A German student at the RCA, who has been refusing to pay the second half of her £12,600 fees for the year since January, says students are dissatisfied. “It is incredible that the fees have actually gone up for us during Covid.” The student says: “As a practising artist, the piece of paper at the end is not why I’m here. I came here to develop and grow and I haven’t been able to do that in my bedroom. I need a studio and facilities that I just don’t have at home.”

The RCA is not acknowledging the strike publicly. However, at a Zoom meeting with students on 4 March Thompson confirmed that a priority issue was how the strike would be resolved, adding that if the college let students pay “what they felt was right” it would lead to “job losses … a curtailment of what we are offering at the moment” and would be “a race to the bottom”. He said any student who could not pay their fees would be helped by the college.

A spokesperson for the college said that “around 50” students had fees outstanding but that this was “entirely normal for this time of year”. They said: “For students facing financial difficulties, we have increased hardship funding and we have made every effort to provide payment plans for those struggling to pay tuition. While arrangements for online learning and Covid-19 contingencies were communicated to students prior to joining the college, we have ensured that anyone wishing to pause their studies to take a leave of absence has, without exception, been able to do that.”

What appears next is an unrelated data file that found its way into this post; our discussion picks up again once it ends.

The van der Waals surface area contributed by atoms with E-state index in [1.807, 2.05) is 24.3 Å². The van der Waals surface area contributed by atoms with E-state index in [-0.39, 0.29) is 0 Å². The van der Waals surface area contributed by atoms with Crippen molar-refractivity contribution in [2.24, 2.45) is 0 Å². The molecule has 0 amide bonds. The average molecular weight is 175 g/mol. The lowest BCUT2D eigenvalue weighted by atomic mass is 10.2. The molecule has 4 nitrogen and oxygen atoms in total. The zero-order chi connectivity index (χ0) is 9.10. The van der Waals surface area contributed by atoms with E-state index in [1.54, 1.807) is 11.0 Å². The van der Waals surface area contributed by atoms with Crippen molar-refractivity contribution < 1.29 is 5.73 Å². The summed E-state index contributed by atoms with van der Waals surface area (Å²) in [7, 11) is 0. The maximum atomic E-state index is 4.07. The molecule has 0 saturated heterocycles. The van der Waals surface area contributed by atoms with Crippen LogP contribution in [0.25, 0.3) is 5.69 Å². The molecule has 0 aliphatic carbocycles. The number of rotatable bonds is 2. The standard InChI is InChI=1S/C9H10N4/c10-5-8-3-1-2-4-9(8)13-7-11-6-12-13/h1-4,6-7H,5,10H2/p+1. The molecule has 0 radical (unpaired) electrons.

An economics student from the US, who is withholding fees at Soas, says: “I’ve faced anxiety and crushing loneliness”. The student said that the strike was “straightforward and reasonable. We made the decision to come to Soas because of what was promised and those things were never provided. The problem is that straightforward, and reasonable demands tend to only make sense to the government when businesses are asking for financial relief.”

Prof Adam Habib, director of Soas, says: “I do think that students need some support. The question is who provides that? If you cut universities’ income by forcing institutions to provide it then you will see universities going into insolvency. The government should have the courage to have an honest conversation about this. There is a debate to be had about whether you should be providing big business with support, or whether you should be providing support to young people.”

Simon Marginson, professor of higher education at the University of Oxford, says it takes courage for international students to protest, because their visa status and their “dependence on continuing institutional goodwill” makes them vulnerable.

However, he says: “If this is targeted to demonstrable grievances or injustices – for example students not receiving advertised or guaranteed provision – and it happens in highly visible institutions such as the London-based institutions, it could resonate around the country and also have powerful effects abroad.”

UAL says the university reopened studios and workshops on 8 March, the earliest legal date, and adds: “We have not been informed of any intention to launch a strike but we make it clear to all students that we have established procedures for making complaints and raising concerns or issues.”

Goldsmiths says: “We appreciate the last year has been incredibly difficult for our students. We have launched a range of new funds, bursaries and initiatives to provide support. Our warden, Prof Frances Corner, has also written to the universities minister asking the government to offer more financial support to students, including making additional student hardship funding available and writing off this year’s tuition loans.”

This content first appear on the guardian